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Like every teenager, I wanted badly to have a car of my own. I begged and begged my parents to help me buy one until finally, a few weeks before senior year started they relented and helped me picked a used car. I didn’t have a wide option back then and my requirement was pretty basic; a decent car with good mileage that doesn’t look too worse for wear.
I got an old sedan and rolled into my first day of school feeling fresh with my grin up to my ears. Alicia, as I came to call her, lasted me well into my college days before I had to trade her in for a newer model.
When I finally got lucky enough to buy a brand new car, I didn’t want to leave it up to chance. I wanted to buy one in my own terms without having to adjust to any constraint. And I wanted this car to last long or even longer than my previous one.
I was a fresh graduate back then with few job options, it’s not like I have the liberty to be rotating cars every few years. With all these in mind, I set out to look for my unicorn, my car soul-mate if you will, and here are a few things that helped me.
1. Define your Needs
In my quest to look for a new car I asked for several expert opinions. Luckily, I was friends with this mechanic I go to the gym with and he shared some fine points. A car is a workhorse and therefore should be subservient to your needs.
What use is a beautiful looking car if it is costing you too much money on gas or can’t fit any of your equipment? Are you going to be using it for your work commute, or hauling a lot of your stuff? How much is your gas budget? These are some questions that will help you narrow down your selections.
2. Set a Budget
Any wise shopper, regardless of their financial freedom, will always have a budget when buying big purchases such as a vehicle. Not only will it help you narrow down your choices but a budget will help you avoid falling victim to predatory tactics some car salesman might employ.
After consulting a few friends and family members, I came to the conclusion that 20% of my monthly salary is all I can afford for monthly car payments. Anything more and I risk going hungry or missing my rent.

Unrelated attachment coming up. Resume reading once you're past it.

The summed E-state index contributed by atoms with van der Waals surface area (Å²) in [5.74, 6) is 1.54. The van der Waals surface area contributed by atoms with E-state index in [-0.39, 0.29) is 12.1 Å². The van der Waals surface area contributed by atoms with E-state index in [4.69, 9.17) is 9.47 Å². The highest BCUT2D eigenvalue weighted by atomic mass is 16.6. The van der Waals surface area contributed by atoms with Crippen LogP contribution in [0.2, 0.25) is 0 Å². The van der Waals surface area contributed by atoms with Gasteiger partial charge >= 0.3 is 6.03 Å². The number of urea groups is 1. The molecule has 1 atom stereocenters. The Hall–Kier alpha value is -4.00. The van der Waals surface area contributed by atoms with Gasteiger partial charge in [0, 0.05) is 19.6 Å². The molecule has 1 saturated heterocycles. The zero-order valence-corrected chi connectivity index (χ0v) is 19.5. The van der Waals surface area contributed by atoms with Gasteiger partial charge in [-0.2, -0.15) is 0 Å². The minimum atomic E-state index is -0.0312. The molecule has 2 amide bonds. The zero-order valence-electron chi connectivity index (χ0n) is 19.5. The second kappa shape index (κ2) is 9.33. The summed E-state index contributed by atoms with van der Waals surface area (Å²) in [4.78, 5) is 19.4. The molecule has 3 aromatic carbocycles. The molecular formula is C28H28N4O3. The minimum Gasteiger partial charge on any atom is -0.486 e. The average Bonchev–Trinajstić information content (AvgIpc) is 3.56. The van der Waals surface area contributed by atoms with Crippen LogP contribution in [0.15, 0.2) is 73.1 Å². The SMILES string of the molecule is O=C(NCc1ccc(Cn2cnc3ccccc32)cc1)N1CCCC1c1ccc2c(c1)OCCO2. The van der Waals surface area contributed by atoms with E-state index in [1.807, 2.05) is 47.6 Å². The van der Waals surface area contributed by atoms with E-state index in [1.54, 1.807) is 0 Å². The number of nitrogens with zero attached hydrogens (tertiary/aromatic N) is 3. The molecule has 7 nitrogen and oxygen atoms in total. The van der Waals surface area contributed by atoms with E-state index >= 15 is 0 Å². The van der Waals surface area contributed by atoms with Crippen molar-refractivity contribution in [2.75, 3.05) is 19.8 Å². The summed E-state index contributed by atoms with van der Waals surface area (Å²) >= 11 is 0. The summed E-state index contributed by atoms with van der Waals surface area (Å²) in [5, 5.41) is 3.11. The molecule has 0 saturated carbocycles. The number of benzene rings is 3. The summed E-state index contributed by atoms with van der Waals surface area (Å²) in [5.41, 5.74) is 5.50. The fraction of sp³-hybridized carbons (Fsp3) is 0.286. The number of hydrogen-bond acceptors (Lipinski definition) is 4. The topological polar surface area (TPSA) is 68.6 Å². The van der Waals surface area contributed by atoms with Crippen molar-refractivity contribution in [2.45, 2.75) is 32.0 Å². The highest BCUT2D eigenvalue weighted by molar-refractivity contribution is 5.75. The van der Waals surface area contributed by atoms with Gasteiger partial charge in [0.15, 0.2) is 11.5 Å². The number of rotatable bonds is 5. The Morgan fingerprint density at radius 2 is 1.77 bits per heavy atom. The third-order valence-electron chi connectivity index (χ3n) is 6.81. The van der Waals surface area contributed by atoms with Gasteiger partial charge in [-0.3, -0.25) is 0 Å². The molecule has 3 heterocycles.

3. To Lease or to Buy
Back when I was in the process of buying my second car, it never really crossed my mind to lease one. It was only after I made my purchase that people started asking if I leased or bought my car. Both sides of the argument have pros and cons to it.
Leasing allows you to drive more expensive cars for less money. There is no trade-in hassle when your lease ends and repairs are covered under the warranty. Buying, on the other hand, gives you more flexibility to sell the car anytime you want. You can modify your ride in which way you want, and there is no penalty for exceeding the gas mileage.
4. What about Used
There is no hard rule that you should only buy a brand new car. There are perfectly good used cars around with very good performance and mileage and it won’t cost you a pretty penny. If you decide to go with a used one, pay extra attention to its age. Try to get one that’s less than six years old. Remember, the older the car, the more it will need costly repairs.
5. Test it Out
No amount of gawking at a prospective car will really equal to sitting behind the wheel and driving it yourself. Never buy a car you haven’t tested and when you do drive it similar to how you normally drive. This will give you an idea of how it handles on a daily basis, how the features enhance or hinder your driving experience, and how comfortable you are driving it.
Author Bio: Sarah Brooks, a passionate blogger and frequent traveller, enjoys writing about technology, basic automotive hacks to know and more. She is currently working with Newdawn Towing & Recovery LLC, one of the leading companies that offer best towing service in Cincinnati.